After more than 450,000 people signed a petition, the Netherlands will today turn up to the polls in a referendum of their own on the EU-Ukraine deal.
Just weeks before the UK's referendum, the vote on the EU-Ukraine Association Agreement has the potential to send shockwaves through Europe.
Indeed, if the Netherlands votes against the agreement in the referendum, the result could be a "continental crisis" with the EU, according to the European Commission President Jean-Claude Juncker.
The pact on which the Dutch will vote aims to deepen economic and political ties with the Ukraine, and has already been ratified by the EU's other 27 member states.
The vote is non-binding, so a "no" vote would not force the government into a veto, but would put Prime Minister Mark Rutte in a difficult position, especially as his government currently holds the EU's rotating presidency.
And while not about the Netherlands' membership of the EU, it comes at a time of growing euroscepticism across the EU, with speculation that a "no" vote could play to the advantage of populist parties, particularly in the UK.
The premise is that the referendum in the Netherlands is about more than the Ukraine to the Dutch, who instead view it as a referendum about whether they want more or less Europe, and is a test of euroscptic sentiment before the UK's referendum.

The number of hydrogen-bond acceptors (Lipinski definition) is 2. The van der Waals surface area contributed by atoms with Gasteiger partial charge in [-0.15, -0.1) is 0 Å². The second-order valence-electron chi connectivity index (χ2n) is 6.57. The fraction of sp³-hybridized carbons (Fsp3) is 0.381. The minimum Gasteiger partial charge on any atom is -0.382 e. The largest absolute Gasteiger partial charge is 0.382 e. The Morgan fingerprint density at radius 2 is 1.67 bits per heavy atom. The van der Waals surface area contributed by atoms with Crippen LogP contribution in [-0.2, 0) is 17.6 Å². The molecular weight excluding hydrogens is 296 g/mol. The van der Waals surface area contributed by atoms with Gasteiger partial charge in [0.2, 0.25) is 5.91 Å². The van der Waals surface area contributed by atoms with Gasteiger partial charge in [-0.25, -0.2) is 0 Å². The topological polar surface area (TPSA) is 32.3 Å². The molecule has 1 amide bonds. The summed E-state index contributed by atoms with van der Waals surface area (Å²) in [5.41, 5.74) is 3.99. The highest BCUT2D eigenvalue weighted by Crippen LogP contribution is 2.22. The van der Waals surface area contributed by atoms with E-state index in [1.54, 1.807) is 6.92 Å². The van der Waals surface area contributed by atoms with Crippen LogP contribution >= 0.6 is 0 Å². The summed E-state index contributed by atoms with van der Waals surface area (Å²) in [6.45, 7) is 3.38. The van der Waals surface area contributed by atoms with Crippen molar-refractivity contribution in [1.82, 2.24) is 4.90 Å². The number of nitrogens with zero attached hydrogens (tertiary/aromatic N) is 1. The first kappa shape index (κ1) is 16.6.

"This referendum is not just about the EU's deal with Ukraine and their never ending expansionist tendencies," UK Independence Party leader Nigel Farage said.
"It is a bigger vote than that. It is the opportunity for the Dutch people to have their say on the European Union itself and I hope that if the No campaign wins, that they will not be ignored as they were when they rejected the EU Constitution in 2005.
"A "no" vote on Wednesday will have an effect on the UK result on 23 June," he added, indicating that it could spur on support for a Leave vote.
However, Professor John Curtice, president of the British Polling Council, has questioned whether it will have any impact.
"It's not obvious how it plays into the British referendum," he said. "You can spin it both ways. You can say it goes to show you can cock a snook at the Brussels bureaucrats or you can say this goes to prove the tide towards further integration in the EU has stopped and therefore it would be safer for the British to stay in."
But, he adds, "if the Dutch vote Yes will anybody care? I'm struggling to see why it would make much of a difference".
Pro-In campaign Britain Stronger in Europe also told us that it is not worried about the result as the UK referendum is a completely separate issue, and not related to the outcome of tomorrow's vote.
"The referendum we are having is not about the Netherlands; it’s about Britain. Farage is so keen to talk about the Dutch referendum because he has no answers on how we could retain free access to our largest export market if we left Europe," said James McGrory, the campaign's chief spokesman.
Still, the risk to Europe remains present. Analysts at Barclays even flagged the risk to the euro from the vote.
"The Dutch referendum on the EU-Ukraine Association Agreement may weigh on the euro by highlighting growing European political risk related to the UK’s EU referendum," Barclays' Hamish Pepper wrote.
"Despite the recent softening of UK data, the euro is too expensive relative to sterling given that the EU faces greater uncertainty as the UK referendum provides a platform for protest parties to push for their own membership referenda."